Wine Country Theatre’s current production takes audiences on an intimate journey of a love story told through song.
“The Last Five Years,” set in New York City in the present, portrays the relationship of between aspiring singer Cathy Hyatt (Melanie Portney) and novelist Jamie Wellerstein (Cody Pettit) from the individuals’ perspectives.
It’s a tale told forward and backward, starting with Cathy’s version of the events at the end of five years, counter balanced with Jamie’s take at the start of the romance.
The two characters only appear together in the middle of the story, when they get married.
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The stories through song are easy to follow, in spite of the unique order of presentation.
Cathy and Jamie go through their initial, bedazzled impressions of each other — first fantasizing, then pinching themselves with excitement when their attraction is reciprocated.
But, as in any relationship, when two people see each other as dreams come true, the actual human beings seldom fit the mold. They must adjust to unimaginable and often unacceptable variables or call it quits.
After Jamie’s first book is published, Cathy begins to resent the time he spends promoting his novel and working on the next. Additionally, her jealousy is aroused by the women who fawn over her husband at book signings and parties.
In spite of her talent, Cathy gets no callbacks after endless humiliating auditions and consequently begrudges Jamie’s success.
These are not spoilers, as the audience knows from the start that the two will end up going their separate ways, but the ending is nevertheless heartbreaking.
Director Gregg Wolff gets top-notch performances from the two highly talented actors with their gorgeous voices. The blocking is terrific, with a variety of poses and movements.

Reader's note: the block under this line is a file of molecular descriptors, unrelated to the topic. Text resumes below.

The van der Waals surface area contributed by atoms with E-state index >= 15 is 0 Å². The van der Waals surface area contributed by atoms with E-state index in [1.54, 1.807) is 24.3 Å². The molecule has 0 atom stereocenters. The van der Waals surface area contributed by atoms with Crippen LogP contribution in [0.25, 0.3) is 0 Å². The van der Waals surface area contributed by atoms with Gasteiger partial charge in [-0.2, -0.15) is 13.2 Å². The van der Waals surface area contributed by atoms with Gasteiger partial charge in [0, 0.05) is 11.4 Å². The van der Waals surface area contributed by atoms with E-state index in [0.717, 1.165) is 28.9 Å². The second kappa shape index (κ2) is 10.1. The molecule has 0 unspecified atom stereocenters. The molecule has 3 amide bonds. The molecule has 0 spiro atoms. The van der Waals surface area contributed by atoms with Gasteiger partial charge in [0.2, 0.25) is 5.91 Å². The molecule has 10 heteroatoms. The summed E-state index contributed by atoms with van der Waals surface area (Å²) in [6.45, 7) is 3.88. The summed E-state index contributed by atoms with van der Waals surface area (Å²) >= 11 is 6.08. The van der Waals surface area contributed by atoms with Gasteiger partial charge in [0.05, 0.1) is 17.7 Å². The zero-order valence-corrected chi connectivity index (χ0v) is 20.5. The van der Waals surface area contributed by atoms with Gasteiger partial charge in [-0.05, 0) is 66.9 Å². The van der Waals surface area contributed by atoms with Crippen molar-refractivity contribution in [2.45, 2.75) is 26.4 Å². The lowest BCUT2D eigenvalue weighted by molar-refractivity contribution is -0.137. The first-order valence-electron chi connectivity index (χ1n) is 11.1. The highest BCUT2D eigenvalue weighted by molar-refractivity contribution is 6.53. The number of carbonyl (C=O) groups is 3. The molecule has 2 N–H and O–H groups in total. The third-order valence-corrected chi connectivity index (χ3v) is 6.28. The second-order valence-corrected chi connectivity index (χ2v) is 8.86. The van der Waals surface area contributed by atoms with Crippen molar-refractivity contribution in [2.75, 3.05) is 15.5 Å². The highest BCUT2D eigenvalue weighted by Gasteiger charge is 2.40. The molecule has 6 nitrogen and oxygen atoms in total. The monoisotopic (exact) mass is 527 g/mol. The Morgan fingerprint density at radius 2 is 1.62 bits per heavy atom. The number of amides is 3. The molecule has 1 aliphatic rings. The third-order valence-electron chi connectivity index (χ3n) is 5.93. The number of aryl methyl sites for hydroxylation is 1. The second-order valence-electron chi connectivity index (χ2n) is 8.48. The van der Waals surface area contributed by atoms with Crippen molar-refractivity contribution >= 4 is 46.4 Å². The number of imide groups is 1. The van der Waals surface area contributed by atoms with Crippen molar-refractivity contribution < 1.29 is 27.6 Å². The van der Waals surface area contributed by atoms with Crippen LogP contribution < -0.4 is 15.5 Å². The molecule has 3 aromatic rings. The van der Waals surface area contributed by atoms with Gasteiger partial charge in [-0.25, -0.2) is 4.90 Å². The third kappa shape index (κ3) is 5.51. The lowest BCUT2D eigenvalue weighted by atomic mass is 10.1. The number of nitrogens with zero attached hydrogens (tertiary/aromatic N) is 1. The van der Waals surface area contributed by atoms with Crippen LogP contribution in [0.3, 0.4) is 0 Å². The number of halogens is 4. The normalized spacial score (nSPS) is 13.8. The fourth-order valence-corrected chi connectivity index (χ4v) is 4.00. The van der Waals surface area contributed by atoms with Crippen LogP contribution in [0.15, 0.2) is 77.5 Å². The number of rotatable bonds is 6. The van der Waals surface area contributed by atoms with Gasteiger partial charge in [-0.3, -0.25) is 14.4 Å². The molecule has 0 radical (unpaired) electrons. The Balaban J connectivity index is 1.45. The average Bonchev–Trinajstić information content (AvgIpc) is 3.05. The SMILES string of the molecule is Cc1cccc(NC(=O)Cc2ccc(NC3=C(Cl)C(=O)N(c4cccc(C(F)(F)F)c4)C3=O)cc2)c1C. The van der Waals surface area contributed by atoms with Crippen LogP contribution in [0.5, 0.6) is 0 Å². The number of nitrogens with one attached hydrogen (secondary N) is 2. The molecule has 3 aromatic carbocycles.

Wolff’s stage design consists of empty picture frames protruding from colorful square outlines on each side of the set at Villa San-Juliette Vineyard & Winery in Paso Robles. Footage of New York City’s Times Square, as well as still shots of women awaiting auditions and other relevant scenes are projected onto a fabric screen in the middle, along with the ever-changing date of the story’s action.
The moving pictures can be distracting, forcing the audience to choose between watching the screen or the adorable Pettit and darling Portney.
They sing accompanied by Tony Award-winning playwright/composer Jason Robert Brown’s recorded instrumentals, which initially sound like karaoke until the ears accustom to the speakers at the stage’s far ends.
Brown’s music is challenging, but the two cast members seemingly handle his unusual sound with ease. The musical reflects the pianist/composer’s unconventional harmonics mixed with dynamic rhythms. Brown’s unpredictable melodies seldom follow a four-meter line and contain unexpected notes.
Brown’s clever lyrics often incorporate internal rhymes. The songs range from funny and lovingly romantic to touchingly sad, angry and bitter.
Contact freelance journalist Lee Sutter at email@example.com.